I ended the recent post, "Do Special Experiences Mean Anything?" with this:
"The experience itself does not have those meanings. We find them in relationship."
As I was working on that piece, I thought that I'd add a koan for you, just to make the above point, but in the final edit, it seemed like "doing too much," so I deleted it. The koan I had in mind was just off-the-old-translation block and is probably not known even by the most Zen-narrative savvy amongst us. But it's a delight, so I'm coming back to it here.
Warning: Although the koan below seems like a meeting of old friends, a proverbial dip into the warm mud bath at the Zen Spa, there are thorns in the mud. As you might expect.
The koan I offer below features a householder, Yang Wuwei (who was previously unknown to me), and Furong Daokai, who was the eighteenth generation lineage-holder in China in what became the continuing Soto line. Furong's special experience (aka, great awakening), came when he asked Touzi Yìqing, “The words and phrases of the buddhas and ancestors are like everyday tea and rice. Apart from those, is there a special place from which to help people, or not?”
Touzi told him “If you bring forth intention, you already deserve thirty blows.”
And with that, Furong realized great awakening. Those readers that are also Vine students will remember these two great teachers, or at least I hope you will, because we studied them in our Spring Intensive, 2023.
The koan below is from The Record of Going Easy, "Case 20: Dizang's Intimacy." I'll be posting my full translation of the case and commentaries with my annotations (a six page pdf) later in the week for all subscribers (free and paid) - so if you haven't subscribed yet, you might press the button on that now.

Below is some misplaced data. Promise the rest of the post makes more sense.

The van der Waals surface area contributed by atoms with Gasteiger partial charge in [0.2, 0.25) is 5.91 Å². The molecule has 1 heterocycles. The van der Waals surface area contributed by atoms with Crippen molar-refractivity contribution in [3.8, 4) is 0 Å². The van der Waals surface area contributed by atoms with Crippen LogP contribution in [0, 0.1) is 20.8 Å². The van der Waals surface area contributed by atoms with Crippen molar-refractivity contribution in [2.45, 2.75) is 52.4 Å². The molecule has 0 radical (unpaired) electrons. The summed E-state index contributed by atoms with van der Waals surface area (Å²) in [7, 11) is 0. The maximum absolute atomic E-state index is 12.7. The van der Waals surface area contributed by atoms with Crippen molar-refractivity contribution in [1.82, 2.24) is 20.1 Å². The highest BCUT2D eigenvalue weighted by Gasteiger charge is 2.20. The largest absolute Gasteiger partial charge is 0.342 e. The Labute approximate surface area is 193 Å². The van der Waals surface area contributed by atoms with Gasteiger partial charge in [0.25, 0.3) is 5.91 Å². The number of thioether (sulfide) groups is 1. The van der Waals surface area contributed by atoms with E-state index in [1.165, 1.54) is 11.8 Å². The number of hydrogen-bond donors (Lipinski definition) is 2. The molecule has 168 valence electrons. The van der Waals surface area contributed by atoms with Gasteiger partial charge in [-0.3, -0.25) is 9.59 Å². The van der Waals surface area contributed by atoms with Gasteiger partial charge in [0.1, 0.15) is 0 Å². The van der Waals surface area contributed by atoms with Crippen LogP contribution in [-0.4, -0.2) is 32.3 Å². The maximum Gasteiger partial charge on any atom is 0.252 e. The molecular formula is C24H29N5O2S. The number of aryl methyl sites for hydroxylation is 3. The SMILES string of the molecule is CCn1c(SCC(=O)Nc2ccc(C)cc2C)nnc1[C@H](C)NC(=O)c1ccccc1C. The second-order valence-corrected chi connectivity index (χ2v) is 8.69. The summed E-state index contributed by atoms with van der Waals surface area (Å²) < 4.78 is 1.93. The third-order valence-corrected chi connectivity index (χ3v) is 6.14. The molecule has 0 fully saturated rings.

This koan must come from the period after Furong's special experience and is a real "everyday tea and rice" (i.e., a scene from ordinary life) koan:
Yang Wuwei asked the exemplary Venerable Furong, “How many years has it been since we’ve seen each other?”
Rong said, “Seven years.”
The gentleman said, “So, you've been studying the Way, thoroughly penetrating with meditative insight?”
Rong said, “Don’t play this fife and drum.”
The gentleman said, “This is the way to meaninglessly wander through the mountains and rivers, incapable of anything.”
Rong said, “We haven’t been apart that long and yet you’ve sure gotten good at lofty reflections.”
The gentleman had a great belly laugh.
Now, let me add just a note or two about this. First, what stands out is this koan's ordinariness. "How long has it been since we saw each other?" "Seven years."
The gentleman Yang then checks what old Furong's been up to. "After coursing the depths of the buddhadharma, I hear you've become a dharama hot-shot, eh?" Wink, wink.
Furong's response, “Don’t play this fife and drum,” exemplifies the pronoun issue, or lack thereof, in classical Chinese. Thomas Cleary hears (and to translate is to enter the dialogue and hear), "I don't play that fife and drum." Furong also could have intended to say, "Don't you, old Yang, go playing that fife and drum." Or Furong could intend, "While I was travelling around, I didn't find anyone that played that fife and drum."
And there are more possibilities, I'm sure. What is the meaning of Furong's response, “Don’t play this fife and drum”? That is one key point of the koan. And in face-to-face teaching, an explanation won't do. Only intimacy will show it.
The gentleman Yang continues to play with Furong's depth of practice, his special experience, or lack thereof, “This is the way to meaninglessly wander through the mountains and rivers, incapable of anything."
Or, "Dude, are you just wasting away in meaningless just sitting, just walking?"
I see Furong slapping his old friend on the back here and saying, "I thought you were quite a smartass when we studied together under our old teacher, but now I see you've really become quite a smartass."
And Yang had a big laugh. That's the heart of the matter.
But, hey, what's the inside joke?
May this be beneficial for your practice awakening.